qualitative Education
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This article has been written by Aksshay Sharma, Department of Laws, Panjab University, Chandigarh. This article deals with qualitative education, with special emphasis on the quality of School education. The article also explains a few impediments to the attainment of quality education and solution envisaged in NEP-2020 based on which all education laws will be made.


Education is a virtue which stays with an individual throughout his/her life. Educated masses are think tanks, growth drivers as well as the contributors in various domains of any nation. Up until 2020 education meant the amount of content a student can learn and reproduce it in exams. This system was against innovative ideas, creativity, critical analysis etc. 

High cut-off marks for college admissions and students scoring near perfect in board exams shows serious flaws in an education system. As Sonam Wangchuk said, “why are students with 95% marks made to feel like failures”. 

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However, quality in education has a direct effect on not just economic development i.e on its GDP or standard of living, reducing poverty, but also on social development i.e reduced discrimination, reduced caste consciousness, decreasing gender gaps and gender bias etc and ethical standard of citizens, innovation, livability.

What does qualitative education mean

In simple words, Qualitative education means the level of education with which a person can become a contributor to society. Quality education provides the outcomes which are needed for individuals, communities, and societies to prosper. Quality education should include not only literacy and numeracy but also wider life skills that empower them to be leaders and change-makers.

According to Association for Supervision and Curriculum Development, “A quality education is one that focuses on the whole child i.e. the social, emotional, mental, physical, and cognitive development of each student regardless of gender, race, ethnicity, socioeconomic status, or geographic location. It prepares the child for life and not just for testing (examinations)”. 

For education to be qualitative, it must focus not just on “teaching students” but also on “what is being taught (curriculum) and “how it is being taught” (Pedagogy). Schooling does not always lead to learning. Worldwide, there are more non-learners in school than out of school.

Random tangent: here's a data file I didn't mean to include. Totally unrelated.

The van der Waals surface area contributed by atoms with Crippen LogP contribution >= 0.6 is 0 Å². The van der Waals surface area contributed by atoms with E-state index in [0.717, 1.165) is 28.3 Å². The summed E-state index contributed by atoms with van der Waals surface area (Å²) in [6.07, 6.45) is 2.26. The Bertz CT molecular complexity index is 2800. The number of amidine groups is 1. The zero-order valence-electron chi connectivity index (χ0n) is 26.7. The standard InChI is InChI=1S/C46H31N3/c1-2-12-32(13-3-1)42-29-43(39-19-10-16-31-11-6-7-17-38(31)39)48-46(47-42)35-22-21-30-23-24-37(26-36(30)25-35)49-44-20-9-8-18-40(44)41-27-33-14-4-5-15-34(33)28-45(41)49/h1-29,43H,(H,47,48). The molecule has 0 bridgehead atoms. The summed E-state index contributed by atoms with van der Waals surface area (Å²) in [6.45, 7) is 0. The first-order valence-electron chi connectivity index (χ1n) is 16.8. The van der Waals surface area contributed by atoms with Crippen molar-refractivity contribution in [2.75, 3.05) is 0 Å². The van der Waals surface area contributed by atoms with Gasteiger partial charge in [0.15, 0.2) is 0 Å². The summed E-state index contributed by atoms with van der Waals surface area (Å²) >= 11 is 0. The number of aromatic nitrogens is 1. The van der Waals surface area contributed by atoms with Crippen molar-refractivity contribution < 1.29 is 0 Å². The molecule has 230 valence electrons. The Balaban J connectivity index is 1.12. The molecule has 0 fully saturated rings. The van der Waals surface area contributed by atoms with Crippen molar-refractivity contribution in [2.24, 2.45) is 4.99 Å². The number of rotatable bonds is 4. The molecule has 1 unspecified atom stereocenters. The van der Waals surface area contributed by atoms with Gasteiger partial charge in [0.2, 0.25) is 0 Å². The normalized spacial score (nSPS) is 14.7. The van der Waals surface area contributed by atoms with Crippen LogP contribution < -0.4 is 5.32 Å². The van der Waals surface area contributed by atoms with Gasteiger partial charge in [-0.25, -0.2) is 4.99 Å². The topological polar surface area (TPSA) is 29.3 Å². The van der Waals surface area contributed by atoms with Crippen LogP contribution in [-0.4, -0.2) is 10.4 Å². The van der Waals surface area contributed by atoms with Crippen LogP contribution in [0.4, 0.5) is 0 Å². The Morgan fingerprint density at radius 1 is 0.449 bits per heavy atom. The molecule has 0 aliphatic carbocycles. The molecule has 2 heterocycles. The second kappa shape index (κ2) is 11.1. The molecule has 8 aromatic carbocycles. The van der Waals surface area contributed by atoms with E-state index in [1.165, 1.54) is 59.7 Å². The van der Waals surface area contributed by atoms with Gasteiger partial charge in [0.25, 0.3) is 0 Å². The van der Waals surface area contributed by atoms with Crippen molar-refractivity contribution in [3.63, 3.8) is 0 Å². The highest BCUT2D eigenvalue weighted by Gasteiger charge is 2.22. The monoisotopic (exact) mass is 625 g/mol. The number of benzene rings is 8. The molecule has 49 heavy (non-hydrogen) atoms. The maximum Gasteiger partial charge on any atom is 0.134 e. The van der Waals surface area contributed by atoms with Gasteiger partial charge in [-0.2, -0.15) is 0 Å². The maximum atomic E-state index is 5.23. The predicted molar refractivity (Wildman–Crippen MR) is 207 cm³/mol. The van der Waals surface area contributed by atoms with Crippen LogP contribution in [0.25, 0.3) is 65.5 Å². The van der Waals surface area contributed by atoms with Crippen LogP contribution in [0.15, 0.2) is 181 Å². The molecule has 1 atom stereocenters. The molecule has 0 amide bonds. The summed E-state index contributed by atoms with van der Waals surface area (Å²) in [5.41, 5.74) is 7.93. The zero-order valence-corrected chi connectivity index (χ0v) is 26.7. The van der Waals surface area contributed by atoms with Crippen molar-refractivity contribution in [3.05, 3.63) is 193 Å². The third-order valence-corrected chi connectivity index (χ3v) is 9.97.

Thus qualitative education focuses on the “outcomes of learning” or learning outcomes, learning life skills, ability to explain abstract concepts in a simple manner (The Feynman technique). This requires a shift from memorisation and rote learning to understanding, analysis and application in real life- this involves learning through experience.

The earlier focus of education, especially in India, was primarily on “Access to primary education”, “Retention of learning” and “Competition of primary education”. The focus was thus on access to basic education by a large number of children and how much knowledge can students cram at a particular grade, rather than on educational outcomes. Earlier the thinking was that by memorisation of content children will be educated. The quantum of content was considered as a benchmark of quality education, at least in India. SDGs are a recognition that this idea of education is insufficient and outdated. Education is not simply a content delivery system in an exam. It needs to be seen as a system to help all children reach their full potentials and enter society as full and productive citizens.

Key Elements of Qualitative Education

Safe and supportive learning environment: 

For meaningful learning, the environment must be conducive for such learning. The environment here means Physical environment, early childhood experience and support from parents, teachers, governments etc. Healthy development during early childhood plays an important role as it forms a foundation for a healthy life and successful formal school experience. Children with behavioural problems have usually experienced “deprived or dysfunctional families” during early childhood.

The quality of a child’s development in early life influences the development competence and coping skills throughout his life.

Quality education cannot take place without a safe and inclusive learning environment. Environments safe for girls and marginalised section i.e. Socially and educationally backward classes, should not face discrimination based on caste, ethnicity, language etc. is essential for better learning outcomes as well.